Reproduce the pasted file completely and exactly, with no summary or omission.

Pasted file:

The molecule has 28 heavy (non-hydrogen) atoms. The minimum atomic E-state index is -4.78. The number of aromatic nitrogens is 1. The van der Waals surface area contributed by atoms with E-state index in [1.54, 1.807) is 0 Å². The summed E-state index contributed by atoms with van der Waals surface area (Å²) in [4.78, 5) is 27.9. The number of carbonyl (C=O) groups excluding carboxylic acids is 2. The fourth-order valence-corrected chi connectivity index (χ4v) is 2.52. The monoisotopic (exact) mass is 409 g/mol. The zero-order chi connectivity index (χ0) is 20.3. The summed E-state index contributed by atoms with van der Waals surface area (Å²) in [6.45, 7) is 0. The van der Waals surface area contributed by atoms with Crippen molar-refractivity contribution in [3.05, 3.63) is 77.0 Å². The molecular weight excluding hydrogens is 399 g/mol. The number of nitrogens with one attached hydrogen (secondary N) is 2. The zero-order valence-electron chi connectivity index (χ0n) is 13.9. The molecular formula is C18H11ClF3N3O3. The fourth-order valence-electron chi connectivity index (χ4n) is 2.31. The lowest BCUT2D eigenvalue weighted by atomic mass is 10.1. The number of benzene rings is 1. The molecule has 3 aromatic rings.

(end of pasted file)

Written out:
The molecule has 28 heavy (non-hydrogen) atoms. The minimum atomic E-state index is -4.78. The number of aromatic nitrogens is 1. The van der Waals surface area contributed by atoms with E-state index in [1.54, 1.807) is 0 Å². The summed E-state index contributed by atoms with van der Waals surface area (Å²) in [4.78, 5) is 27.9. The number of carbonyl (C=O) groups excluding carboxylic acids is 2. The fourth-order valence-corrected chi connectivity index (χ4v) is 2.52. The monoisotopic (exact) mass is 409 g/mol. The zero-order chi connectivity index (χ0) is 20.3. The summed E-state index contributed by atoms with van der Waals surface area (Å²) in [6.45, 7) is 0. The van der Waals surface area contributed by atoms with Crippen molar-refractivity contribution in [3.05, 3.63) is 77.0 Å². The molecular weight excluding hydrogens is 399 g/mol. The number of nitrogens with one attached hydrogen (secondary N) is 2. The zero-order valence-electron chi connectivity index (χ0n) is 13.9. The molecular formula is C18H11ClF3N3O3. The fourth-order valence-electron chi connectivity index (χ4n) is 2.31. The lowest BCUT2D eigenvalue weighted by atomic mass is 10.1. The number of benzene rings is 1. The molecule has 3 aromatic rings.